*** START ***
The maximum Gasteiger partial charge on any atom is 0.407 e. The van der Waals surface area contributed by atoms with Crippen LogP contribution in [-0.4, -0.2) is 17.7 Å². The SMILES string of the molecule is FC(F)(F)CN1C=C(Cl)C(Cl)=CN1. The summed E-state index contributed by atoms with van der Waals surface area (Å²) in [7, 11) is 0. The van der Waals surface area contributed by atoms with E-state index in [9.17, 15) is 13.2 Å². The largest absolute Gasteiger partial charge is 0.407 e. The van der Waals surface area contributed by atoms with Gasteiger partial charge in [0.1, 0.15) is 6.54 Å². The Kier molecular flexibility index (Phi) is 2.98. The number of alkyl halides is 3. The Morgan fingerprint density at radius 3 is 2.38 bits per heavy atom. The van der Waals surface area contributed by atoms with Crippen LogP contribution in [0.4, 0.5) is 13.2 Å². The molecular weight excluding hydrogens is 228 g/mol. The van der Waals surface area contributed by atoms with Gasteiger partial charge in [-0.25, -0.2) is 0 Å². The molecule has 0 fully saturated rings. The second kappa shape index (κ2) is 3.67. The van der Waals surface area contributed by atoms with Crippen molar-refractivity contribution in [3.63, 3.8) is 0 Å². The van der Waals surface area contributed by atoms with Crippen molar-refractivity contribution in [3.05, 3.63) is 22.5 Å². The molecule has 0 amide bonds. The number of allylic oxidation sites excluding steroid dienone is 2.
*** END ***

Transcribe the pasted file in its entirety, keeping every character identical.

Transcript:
The maximum Gasteiger partial charge on any atom is 0.407 e. The van der Waals surface area contributed by atoms with Crippen LogP contribution in [-0.4, -0.2) is 17.7 Å². The SMILES string of the molecule is FC(F)(F)CN1C=C(Cl)C(Cl)=CN1. The summed E-state index contributed by atoms with van der Waals surface area (Å²) in [7, 11) is 0. The van der Waals surface area contributed by atoms with E-state index in [9.17, 15) is 13.2 Å². The largest absolute Gasteiger partial charge is 0.407 e. The van der Waals surface area contributed by atoms with Gasteiger partial charge in [0.1, 0.15) is 6.54 Å². The Kier molecular flexibility index (Phi) is 2.98. The number of alkyl halides is 3. The Morgan fingerprint density at radius 3 is 2.38 bits per heavy atom. The van der Waals surface area contributed by atoms with Crippen LogP contribution in [0.4, 0.5) is 13.2 Å². The molecular weight excluding hydrogens is 228 g/mol. The van der Waals surface area contributed by atoms with Gasteiger partial charge in [-0.25, -0.2) is 0 Å². The molecule has 0 fully saturated rings. The second kappa shape index (κ2) is 3.67. The van der Waals surface area contributed by atoms with Crippen molar-refractivity contribution in [3.63, 3.8) is 0 Å². The van der Waals surface area contributed by atoms with Crippen molar-refractivity contribution in [3.05, 3.63) is 22.5 Å². The molecule has 0 amide bonds. The number of allylic oxidation sites excluding steroid dienone is 2.